In the spirit of moving forward with women’s rights, it is important to look back at the progress made by the collective efforts of countless women and men in lobbying for change.
In 1909, the first observance of International Women’s day occurred in New York and was organized by the Socialist Party of America to pay respect to the 1908 strike of the International Ladies’ Garment Workers’ Union.
In the following year, the first International Women’s Conference was held in Copenhagen, Denmark. It was at this event that German socialist Luise Zietz proposed the establishment of an International Women’s Day to promote equality and the women’s suffrage movement. This was seconded by Clara Zetkin, another prominent figure in the early establishment of the women’s rights movement.
A year later, IWD was observed in Denmark, Germany, Austria and Switzerland, with approximately one million people taking part in the first official event in which participants demanded suffrage, the right to hold public office and an end to employment discrimination.
After this, the event started to gain international attention, being celebrated by Russian women in 1913 and British women in 1914 amidst controversy and scandal. In 1914, British suffragette leader Sylvia Pankhurst was arrested outside of the Charing Cross station on her way to speak in Trafalgar Square, London, during a march protesting women’s right to vote.
In Russia, these early IWD demonstrations in St. Petersburg helped in many ways to initiate the February Revolution; the first in a series of socio-political re-structuring that would depose the Czar and ultimately install a provisional government which would eventually be replaced by the U.S.S.R.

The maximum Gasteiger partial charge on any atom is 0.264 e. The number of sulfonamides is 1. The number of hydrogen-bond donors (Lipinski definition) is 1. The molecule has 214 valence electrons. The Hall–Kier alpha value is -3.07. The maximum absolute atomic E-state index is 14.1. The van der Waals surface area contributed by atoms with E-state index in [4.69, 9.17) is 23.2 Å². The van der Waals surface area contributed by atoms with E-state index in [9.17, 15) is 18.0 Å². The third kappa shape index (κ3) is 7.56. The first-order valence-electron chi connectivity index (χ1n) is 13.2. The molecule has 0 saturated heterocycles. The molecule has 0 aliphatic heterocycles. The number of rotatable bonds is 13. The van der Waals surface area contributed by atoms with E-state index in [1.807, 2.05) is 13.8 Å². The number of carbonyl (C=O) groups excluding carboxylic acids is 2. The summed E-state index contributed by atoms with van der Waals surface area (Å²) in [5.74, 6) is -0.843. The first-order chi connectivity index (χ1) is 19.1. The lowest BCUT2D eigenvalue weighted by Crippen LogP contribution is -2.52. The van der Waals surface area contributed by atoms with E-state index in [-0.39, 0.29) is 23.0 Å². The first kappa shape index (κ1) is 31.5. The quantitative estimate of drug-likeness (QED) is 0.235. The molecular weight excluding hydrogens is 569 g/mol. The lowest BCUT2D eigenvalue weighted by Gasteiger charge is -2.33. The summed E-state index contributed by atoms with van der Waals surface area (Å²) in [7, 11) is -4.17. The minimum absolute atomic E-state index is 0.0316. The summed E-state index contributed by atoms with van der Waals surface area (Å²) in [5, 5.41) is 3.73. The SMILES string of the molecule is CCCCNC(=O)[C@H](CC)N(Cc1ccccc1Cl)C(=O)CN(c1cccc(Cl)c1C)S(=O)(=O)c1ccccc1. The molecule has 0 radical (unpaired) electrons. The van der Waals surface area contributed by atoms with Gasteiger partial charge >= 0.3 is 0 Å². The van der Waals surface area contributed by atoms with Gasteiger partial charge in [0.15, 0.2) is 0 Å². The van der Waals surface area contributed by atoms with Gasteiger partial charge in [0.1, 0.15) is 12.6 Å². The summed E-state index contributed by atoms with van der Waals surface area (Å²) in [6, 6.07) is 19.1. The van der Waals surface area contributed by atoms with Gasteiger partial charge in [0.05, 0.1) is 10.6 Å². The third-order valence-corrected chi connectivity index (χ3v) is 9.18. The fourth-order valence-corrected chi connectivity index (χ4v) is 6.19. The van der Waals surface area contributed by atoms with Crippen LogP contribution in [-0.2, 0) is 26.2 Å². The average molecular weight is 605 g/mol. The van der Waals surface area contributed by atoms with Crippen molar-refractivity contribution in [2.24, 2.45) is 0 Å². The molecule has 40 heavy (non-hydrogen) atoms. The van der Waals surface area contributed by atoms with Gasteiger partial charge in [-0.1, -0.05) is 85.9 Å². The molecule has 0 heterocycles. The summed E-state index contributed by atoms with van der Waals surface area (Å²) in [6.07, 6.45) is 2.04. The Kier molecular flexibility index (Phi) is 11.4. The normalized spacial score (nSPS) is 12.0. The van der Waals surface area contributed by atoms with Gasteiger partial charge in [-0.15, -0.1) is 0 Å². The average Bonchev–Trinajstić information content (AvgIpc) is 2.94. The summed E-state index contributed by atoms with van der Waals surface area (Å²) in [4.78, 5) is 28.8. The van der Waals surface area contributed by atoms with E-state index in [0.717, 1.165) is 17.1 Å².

Finally, after nearly 50 years of protesting, the United Nations officially celebrated the event in 1975. This was followed by the General Assembly adopting a resolution proclaiming a United Nations Day for Women’s Rights and International Peace, that is to be observed on any day that each member state finds culturally significant in regards to its national traditions.
Despite seeing significant improvements both locally and internationally with women’s rights in regards to equality, emancipation, representation, visibility and legislative equality, the battle is still far from over. Currently, women face severe inequalities in regards to poverty, healthcare education, violence and sexual assault, leaving many women in vulnerable positions throughout the world.
One in three women experience violence in her life time as well as every ten minutes an adolescent girl dies as a result of violence. Further, of the 35 million people living with HIV, over two million are aged 10 to 19, 56 per cent of which are women. This, coupled with the fact that one in three women worldwide aged 20 to 24 were child brides, suggests that the struggle for gender parity is far from over if we are to ever achieve true equality.